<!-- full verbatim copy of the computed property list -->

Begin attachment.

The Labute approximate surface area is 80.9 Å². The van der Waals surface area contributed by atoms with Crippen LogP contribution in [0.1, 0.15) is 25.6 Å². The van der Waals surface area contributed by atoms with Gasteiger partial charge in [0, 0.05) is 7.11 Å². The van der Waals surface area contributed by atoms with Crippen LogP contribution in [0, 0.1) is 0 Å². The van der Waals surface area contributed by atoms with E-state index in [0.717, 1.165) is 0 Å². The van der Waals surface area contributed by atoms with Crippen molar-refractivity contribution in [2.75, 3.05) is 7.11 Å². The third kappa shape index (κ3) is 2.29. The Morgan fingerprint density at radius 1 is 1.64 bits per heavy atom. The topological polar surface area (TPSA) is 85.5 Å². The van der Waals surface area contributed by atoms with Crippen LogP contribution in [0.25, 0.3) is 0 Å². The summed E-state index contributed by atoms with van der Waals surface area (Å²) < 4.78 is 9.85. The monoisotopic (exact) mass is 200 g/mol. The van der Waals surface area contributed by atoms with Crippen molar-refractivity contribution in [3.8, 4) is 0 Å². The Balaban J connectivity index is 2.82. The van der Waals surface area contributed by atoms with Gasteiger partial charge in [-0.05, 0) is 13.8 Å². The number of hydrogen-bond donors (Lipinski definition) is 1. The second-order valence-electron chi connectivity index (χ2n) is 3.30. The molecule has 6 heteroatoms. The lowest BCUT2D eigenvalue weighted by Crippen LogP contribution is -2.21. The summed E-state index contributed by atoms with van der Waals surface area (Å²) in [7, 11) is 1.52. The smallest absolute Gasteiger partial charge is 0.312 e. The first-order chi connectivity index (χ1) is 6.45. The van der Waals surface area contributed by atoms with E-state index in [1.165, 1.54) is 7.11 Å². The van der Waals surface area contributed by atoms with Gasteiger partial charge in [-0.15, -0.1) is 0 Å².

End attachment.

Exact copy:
The Labute approximate surface area is 80.9 Å². The van der Waals surface area contributed by atoms with Crippen LogP contribution in [0.1, 0.15) is 25.6 Å². The van der Waals surface area contributed by atoms with Gasteiger partial charge in [0, 0.05) is 7.11 Å². The van der Waals surface area contributed by atoms with Crippen LogP contribution in [0, 0.1) is 0 Å². The van der Waals surface area contributed by atoms with E-state index in [0.717, 1.165) is 0 Å². The van der Waals surface area contributed by atoms with Crippen molar-refractivity contribution in [2.75, 3.05) is 7.11 Å². The third kappa shape index (κ3) is 2.29. The Morgan fingerprint density at radius 1 is 1.64 bits per heavy atom. The topological polar surface area (TPSA) is 85.5 Å². The van der Waals surface area contributed by atoms with Crippen LogP contribution in [0.25, 0.3) is 0 Å². The summed E-state index contributed by atoms with van der Waals surface area (Å²) < 4.78 is 9.85. The monoisotopic (exact) mass is 200 g/mol. The van der Waals surface area contributed by atoms with Crippen molar-refractivity contribution in [3.8, 4) is 0 Å². The Balaban J connectivity index is 2.82. The van der Waals surface area contributed by atoms with Gasteiger partial charge in [-0.05, 0) is 13.8 Å². The number of hydrogen-bond donors (Lipinski definition) is 1. The second-order valence-electron chi connectivity index (χ2n) is 3.30. The molecule has 6 heteroatoms. The lowest BCUT2D eigenvalue weighted by Crippen LogP contribution is -2.21. The summed E-state index contributed by atoms with van der Waals surface area (Å²) in [7, 11) is 1.52. The smallest absolute Gasteiger partial charge is 0.312 e. The first-order chi connectivity index (χ1) is 6.45. The van der Waals surface area contributed by atoms with E-state index in [1.165, 1.54) is 7.11 Å². The van der Waals surface area contributed by atoms with Gasteiger partial charge in [-0.15, -0.1) is 0 Å².